In what appears to be a heated debate, a senior judge has rebuked claims from the Home Office about the level of bail being granted to detained migrants recently, saying that the independent judiciary deal with such cases based on the law and nothing else.

 

The Home Office is supposed to detain only those it can deport imminently, which has been virtually impossible recently due to flights being grounded because of the coronavirus outbreak.

 

In a letter to the president of the Tribunal, Immigration and Asylum Chamber dated 29 April 2020, the Home Office’s head of appeals, James Stevens, wrote: “The numbers of those in detention have reduced very significantly since the start of this emergency.” He followed this up by saying: “The Home Office is somewhat surprised at the level of grants of bail in recent weeks.”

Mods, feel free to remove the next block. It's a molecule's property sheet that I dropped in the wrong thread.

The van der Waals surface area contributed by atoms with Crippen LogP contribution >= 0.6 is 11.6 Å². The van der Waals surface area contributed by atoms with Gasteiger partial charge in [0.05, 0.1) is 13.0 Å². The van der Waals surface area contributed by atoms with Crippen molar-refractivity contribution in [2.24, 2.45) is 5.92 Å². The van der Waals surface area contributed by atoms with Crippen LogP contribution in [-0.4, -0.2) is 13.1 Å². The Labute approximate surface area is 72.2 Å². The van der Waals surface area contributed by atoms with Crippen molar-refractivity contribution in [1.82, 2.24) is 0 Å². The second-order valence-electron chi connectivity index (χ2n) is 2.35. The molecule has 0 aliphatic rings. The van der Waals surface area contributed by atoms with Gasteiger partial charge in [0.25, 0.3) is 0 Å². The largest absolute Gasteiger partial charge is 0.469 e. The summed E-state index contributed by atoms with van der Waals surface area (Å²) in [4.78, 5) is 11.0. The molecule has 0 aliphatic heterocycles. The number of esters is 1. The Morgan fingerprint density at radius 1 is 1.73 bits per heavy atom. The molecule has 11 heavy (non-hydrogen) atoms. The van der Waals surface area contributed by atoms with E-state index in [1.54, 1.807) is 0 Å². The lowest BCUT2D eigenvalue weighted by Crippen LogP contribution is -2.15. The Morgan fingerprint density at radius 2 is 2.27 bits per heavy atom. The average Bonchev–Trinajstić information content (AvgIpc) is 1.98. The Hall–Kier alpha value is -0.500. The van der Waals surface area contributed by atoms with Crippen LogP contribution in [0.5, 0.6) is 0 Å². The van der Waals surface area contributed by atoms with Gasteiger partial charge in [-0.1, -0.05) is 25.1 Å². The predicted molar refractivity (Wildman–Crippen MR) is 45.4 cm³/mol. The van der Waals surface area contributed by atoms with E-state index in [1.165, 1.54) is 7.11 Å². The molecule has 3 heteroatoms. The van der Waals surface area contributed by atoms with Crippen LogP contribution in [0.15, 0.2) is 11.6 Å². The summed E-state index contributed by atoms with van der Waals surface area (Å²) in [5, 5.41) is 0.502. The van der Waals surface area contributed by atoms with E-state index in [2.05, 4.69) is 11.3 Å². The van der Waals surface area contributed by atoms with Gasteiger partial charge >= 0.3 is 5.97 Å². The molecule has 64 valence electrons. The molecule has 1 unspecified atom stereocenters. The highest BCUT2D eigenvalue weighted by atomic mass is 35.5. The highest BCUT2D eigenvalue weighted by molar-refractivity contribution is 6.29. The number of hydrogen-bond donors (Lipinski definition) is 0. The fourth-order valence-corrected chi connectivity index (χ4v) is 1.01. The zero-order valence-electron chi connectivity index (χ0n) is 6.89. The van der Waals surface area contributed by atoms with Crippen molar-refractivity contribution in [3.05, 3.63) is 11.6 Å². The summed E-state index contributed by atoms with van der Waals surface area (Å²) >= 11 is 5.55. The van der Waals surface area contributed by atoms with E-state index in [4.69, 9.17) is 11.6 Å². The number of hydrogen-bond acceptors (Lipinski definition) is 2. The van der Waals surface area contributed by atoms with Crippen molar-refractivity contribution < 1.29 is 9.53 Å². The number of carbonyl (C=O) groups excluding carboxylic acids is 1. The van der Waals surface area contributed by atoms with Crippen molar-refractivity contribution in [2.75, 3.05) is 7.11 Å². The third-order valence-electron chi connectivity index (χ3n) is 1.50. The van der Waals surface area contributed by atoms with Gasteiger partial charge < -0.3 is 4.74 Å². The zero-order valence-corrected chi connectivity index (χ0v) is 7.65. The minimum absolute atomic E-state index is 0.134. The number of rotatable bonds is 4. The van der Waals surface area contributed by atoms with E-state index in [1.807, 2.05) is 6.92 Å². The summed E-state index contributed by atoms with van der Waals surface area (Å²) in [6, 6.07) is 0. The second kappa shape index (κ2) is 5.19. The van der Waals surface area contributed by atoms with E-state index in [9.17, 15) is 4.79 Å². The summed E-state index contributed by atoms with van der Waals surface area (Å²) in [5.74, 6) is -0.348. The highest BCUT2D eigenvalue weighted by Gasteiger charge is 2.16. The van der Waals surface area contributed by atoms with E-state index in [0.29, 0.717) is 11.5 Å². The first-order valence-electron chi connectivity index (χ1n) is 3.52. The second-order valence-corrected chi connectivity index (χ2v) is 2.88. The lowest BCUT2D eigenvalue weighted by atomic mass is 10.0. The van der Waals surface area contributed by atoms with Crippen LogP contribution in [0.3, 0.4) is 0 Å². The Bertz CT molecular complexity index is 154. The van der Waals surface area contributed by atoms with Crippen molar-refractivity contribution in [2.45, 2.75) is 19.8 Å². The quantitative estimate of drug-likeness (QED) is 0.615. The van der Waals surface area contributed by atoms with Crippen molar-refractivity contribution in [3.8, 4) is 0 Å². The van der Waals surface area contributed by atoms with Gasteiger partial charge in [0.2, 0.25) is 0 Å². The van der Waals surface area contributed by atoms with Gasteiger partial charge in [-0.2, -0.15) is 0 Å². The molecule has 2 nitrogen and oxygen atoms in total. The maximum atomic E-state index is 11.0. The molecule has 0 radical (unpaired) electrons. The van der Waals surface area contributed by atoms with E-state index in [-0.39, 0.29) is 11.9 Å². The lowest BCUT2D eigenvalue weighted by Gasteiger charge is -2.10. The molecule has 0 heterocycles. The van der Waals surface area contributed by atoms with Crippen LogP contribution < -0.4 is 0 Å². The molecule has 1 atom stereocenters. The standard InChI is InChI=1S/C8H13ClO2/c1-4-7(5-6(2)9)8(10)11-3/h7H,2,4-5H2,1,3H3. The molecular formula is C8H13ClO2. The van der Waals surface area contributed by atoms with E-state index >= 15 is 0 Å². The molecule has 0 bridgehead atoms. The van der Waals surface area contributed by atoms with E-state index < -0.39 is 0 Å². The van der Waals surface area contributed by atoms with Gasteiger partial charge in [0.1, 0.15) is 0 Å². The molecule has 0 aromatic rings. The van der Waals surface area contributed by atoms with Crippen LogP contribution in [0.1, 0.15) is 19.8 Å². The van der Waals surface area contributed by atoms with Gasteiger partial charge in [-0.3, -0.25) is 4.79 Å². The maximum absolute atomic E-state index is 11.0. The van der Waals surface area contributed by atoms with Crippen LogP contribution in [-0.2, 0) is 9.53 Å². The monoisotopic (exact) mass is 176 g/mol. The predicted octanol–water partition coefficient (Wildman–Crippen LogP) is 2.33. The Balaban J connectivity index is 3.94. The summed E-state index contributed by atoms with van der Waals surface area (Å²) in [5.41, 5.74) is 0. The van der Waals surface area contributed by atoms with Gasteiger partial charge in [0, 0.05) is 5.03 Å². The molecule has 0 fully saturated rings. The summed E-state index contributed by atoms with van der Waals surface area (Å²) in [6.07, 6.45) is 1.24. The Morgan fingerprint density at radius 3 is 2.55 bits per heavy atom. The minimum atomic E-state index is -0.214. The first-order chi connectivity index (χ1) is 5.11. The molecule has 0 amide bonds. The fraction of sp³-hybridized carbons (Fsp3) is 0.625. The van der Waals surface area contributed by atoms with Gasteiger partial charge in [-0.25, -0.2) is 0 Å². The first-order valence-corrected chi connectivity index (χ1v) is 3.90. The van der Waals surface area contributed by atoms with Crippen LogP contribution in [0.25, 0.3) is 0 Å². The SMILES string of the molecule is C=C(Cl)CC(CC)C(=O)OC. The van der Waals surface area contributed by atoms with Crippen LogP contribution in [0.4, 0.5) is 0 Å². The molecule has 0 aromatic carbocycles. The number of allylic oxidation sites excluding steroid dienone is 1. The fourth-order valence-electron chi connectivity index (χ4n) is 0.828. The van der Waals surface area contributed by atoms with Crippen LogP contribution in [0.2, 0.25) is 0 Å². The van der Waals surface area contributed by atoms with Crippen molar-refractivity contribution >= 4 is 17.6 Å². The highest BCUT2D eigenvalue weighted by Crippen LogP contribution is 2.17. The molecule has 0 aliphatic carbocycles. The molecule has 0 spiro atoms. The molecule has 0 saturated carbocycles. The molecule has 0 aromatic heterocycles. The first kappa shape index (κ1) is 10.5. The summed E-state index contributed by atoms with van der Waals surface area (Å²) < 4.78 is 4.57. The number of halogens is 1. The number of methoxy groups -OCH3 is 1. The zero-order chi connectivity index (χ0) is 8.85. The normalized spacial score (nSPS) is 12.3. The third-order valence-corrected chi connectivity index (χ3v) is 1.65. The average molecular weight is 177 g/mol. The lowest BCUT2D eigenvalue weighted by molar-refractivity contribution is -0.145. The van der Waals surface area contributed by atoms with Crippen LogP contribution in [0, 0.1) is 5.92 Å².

Official figures record 1,225 people in detention centres on 1 January and 368 at the latest count – a reduction of almost three-quarters.

 

Stevens asked if immigration judges would be able to, in future, provide written reasons as to why detainees are being granted bail. This comment did not sit well with senior judge Michael Clements, who responded that written reasons are unnecessary.

 

Clements said of written reasons: ‘This is not a helpful practice. These only repeat the law with which the judge is already familiar, add little of substance and do not seek to address the specific circumstances of the application.’

 

We feel during these extremely tough times, it should be the health and safety of all people that should be the main concern of the Home Office. Whenever possible, detainees should be released from the detention centres to minimise any risk of Covid-19 infection, instead of continuing to be detained.

 

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